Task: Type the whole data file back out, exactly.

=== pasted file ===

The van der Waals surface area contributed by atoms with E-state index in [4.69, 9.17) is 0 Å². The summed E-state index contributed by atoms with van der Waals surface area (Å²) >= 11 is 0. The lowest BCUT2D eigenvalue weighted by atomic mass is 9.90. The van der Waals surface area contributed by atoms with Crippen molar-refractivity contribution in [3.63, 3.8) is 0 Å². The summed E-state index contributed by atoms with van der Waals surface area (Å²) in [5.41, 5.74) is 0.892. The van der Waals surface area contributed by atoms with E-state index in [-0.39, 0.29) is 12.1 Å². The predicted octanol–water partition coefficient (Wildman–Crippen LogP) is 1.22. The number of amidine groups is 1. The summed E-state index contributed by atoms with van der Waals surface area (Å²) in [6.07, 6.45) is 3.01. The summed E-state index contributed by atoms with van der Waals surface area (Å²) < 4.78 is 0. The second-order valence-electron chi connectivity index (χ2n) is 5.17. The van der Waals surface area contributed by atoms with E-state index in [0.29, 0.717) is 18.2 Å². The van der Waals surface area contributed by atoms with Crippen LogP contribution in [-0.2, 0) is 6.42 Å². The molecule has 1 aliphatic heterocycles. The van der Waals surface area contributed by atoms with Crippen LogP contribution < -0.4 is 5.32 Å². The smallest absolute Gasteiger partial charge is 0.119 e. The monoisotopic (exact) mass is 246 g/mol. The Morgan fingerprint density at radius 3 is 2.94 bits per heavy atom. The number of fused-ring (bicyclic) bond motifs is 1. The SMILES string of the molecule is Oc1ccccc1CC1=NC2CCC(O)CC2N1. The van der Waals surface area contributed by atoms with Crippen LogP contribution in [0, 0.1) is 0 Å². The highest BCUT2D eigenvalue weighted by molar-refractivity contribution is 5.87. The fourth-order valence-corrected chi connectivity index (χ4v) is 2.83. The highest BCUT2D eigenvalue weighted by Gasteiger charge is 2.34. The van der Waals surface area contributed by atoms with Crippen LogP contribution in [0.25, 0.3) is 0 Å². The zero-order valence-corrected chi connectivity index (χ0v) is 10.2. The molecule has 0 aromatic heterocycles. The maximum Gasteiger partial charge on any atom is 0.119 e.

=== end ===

The van der Waals surface area contributed by atoms with E-state index in [4.69, 9.17) is 0 Å². The summed E-state index contributed by atoms with van der Waals surface area (Å²) >= 11 is 0. The lowest BCUT2D eigenvalue weighted by atomic mass is 9.90. The van der Waals surface area contributed by atoms with Crippen molar-refractivity contribution in [3.63, 3.8) is 0 Å². The summed E-state index contributed by atoms with van der Waals surface area (Å²) in [5.41, 5.74) is 0.892. The van der Waals surface area contributed by atoms with E-state index in [-0.39, 0.29) is 12.1 Å². The predicted octanol–water partition coefficient (Wildman–Crippen LogP) is 1.22. The number of amidine groups is 1. The summed E-state index contributed by atoms with van der Waals surface area (Å²) in [6.07, 6.45) is 3.01. The summed E-state index contributed by atoms with van der Waals surface area (Å²) < 4.78 is 0. The second-order valence-electron chi connectivity index (χ2n) is 5.17. The van der Waals surface area contributed by atoms with E-state index in [0.29, 0.717) is 18.2 Å². The van der Waals surface area contributed by atoms with Crippen LogP contribution in [-0.2, 0) is 6.42 Å². The molecule has 1 aliphatic heterocycles. The van der Waals surface area contributed by atoms with Crippen LogP contribution < -0.4 is 5.32 Å². The smallest absolute Gasteiger partial charge is 0.119 e. The monoisotopic (exact) mass is 246 g/mol. The Morgan fingerprint density at radius 3 is 2.94 bits per heavy atom. The number of fused-ring (bicyclic) bond motifs is 1. The SMILES string of the molecule is Oc1ccccc1CC1=NC2CCC(O)CC2N1. The van der Waals surface area contributed by atoms with Crippen LogP contribution in [0, 0.1) is 0 Å². The highest BCUT2D eigenvalue weighted by molar-refractivity contribution is 5.87. The fourth-order valence-corrected chi connectivity index (χ4v) is 2.83. The highest BCUT2D eigenvalue weighted by Gasteiger charge is 2.34. The van der Waals surface area contributed by atoms with Crippen LogP contribution in [0.25, 0.3) is 0 Å². The zero-order valence-corrected chi connectivity index (χ0v) is 10.2. The molecule has 0 aromatic heterocycles. The maximum Gasteiger partial charge on any atom is 0.119 e.